Much like cruise, descent is very simple, power back slightly and point the nose downwards. I suspect it is very difficult to overspeed this aircraft and I did reach some fairly high speeds during descent. As we descend over the Rockies towards Cowley the Alberta prairies appear in this distance, a welcome sight for this Albertan. Getting closer to Airdrie I leveled off at both 9,000ft and 7,000ft as the terrain below flattened out.

As we approach Airdrie Airpark, the throttles must be pulled back and prop and mixture setting pushed forward. Circuit altitude for Airdrie is only 4,200 feet, very low considering the airport sits at just over 3,600ft. The aircraft slows quickly but is easily controlled with delicate throttle movements. Entering the circuit speed should be brought back to approximately 120kts. The aircraft of course has no flaps but trim needs to be constantly adjusted to maintain level flight. Everything must be very stable in this phase of flight as landing is by far the most challenging aspect of flying the Gee Bee.

Lining up for runway 30 at Airdrie Airpark the fun really begins. Personally, I start the sideslip very early, about the only way to actually see the runway ahead. Approach speed is between 90kts and 95kts and the aircraft is surprisingly stable at these speeds. Approaching the Airdrie area is a familiar sight, a town I visit almost weekly for my real life work.

Touchdown speed is very important with the Gee Bee as you cannot brake until the tailwheel is settled at approximately 65kts. If you are too fast, you may run out of runway. However, if you fall below 75kts during approach or during the flare, you may experience an aileron reversal. The perfect touchdown speed is approximately 80kts, however, getting the speed right while coming out of a sideslip at 15ft is very challenging.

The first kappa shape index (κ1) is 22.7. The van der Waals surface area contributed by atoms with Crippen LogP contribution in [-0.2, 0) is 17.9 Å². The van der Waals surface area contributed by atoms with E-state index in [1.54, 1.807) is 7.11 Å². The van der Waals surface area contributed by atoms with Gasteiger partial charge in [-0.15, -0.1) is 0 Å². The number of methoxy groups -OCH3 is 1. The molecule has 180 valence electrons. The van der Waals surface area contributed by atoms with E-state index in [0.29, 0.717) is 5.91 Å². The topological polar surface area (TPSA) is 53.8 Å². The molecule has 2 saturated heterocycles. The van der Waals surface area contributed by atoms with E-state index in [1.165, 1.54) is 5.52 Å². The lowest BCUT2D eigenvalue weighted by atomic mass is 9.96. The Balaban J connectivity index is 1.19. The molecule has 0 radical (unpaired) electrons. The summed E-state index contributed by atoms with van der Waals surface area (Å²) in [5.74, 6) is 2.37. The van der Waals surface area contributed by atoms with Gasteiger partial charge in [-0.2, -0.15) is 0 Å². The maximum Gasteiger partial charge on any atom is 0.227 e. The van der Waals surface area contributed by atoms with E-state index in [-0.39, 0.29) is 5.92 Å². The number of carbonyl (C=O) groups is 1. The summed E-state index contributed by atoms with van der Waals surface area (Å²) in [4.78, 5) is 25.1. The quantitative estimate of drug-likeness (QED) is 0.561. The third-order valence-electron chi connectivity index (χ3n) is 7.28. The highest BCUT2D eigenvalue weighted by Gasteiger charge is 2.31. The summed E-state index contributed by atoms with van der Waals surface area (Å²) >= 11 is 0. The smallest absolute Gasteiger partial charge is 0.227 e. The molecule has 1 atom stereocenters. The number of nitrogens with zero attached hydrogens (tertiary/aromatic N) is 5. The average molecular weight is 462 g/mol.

To sum up the approach, basically, sideslip approach at 95kts, aim for touchdown at 80kts while planning to exit the sideslip at approximately 15ft. Do not brake until the tailwheel is settled at 65kts and never fall below 75kts during approach or flare. Simple, right? This technique took me a significant amount of practice and I’m still nowhere near perfect. Luckily, this time around we were successful with a nice almost centreline touchdown with plenty of runway to spare.

Taxiing to parking obviously has the same challenges as taxiing for takeoff, poor forward visibility. The usual slow and carful taxi and we're parked at the hanger, a pleasant flight at just over 1 hour and 30 minutes.

The reason I love this aircraft is because of its quirkiness and challenging flight dynamics. It has added to my flight simulation experience and has probably made me an even better virtual pilot. The Gee Bee demands to be flown properly and requires constant attention. Every successful flight is more satisfying than the last. So, take this article as you will but obviously I’m a fan...

For more information, visit the Alabeo website - click here


Anonymous said...

Nice review...

My "GeeBee" I suppose is a Spitfire IIa... with Accusim, I get to worry about engine parameters, as well as damage caused by idling in the descent and so on, as well as all the other problems you portrayed :)

DAndre Newman said...

Wow! Nice review. After being an ADX editor for so long, it's really nice to sit back and just be able to read some articles too! Great idea Mark. I'm thinking we should start a series called "Our Flight Experience" not actual reviews but just sharing our flying experiences like this one! And you made me want to get now and try the challenge too!

I think T-IR is very handy for taxiing an aircraft like this because you can sit up in your chair a bit to see over that main panel. I also like the climb performance!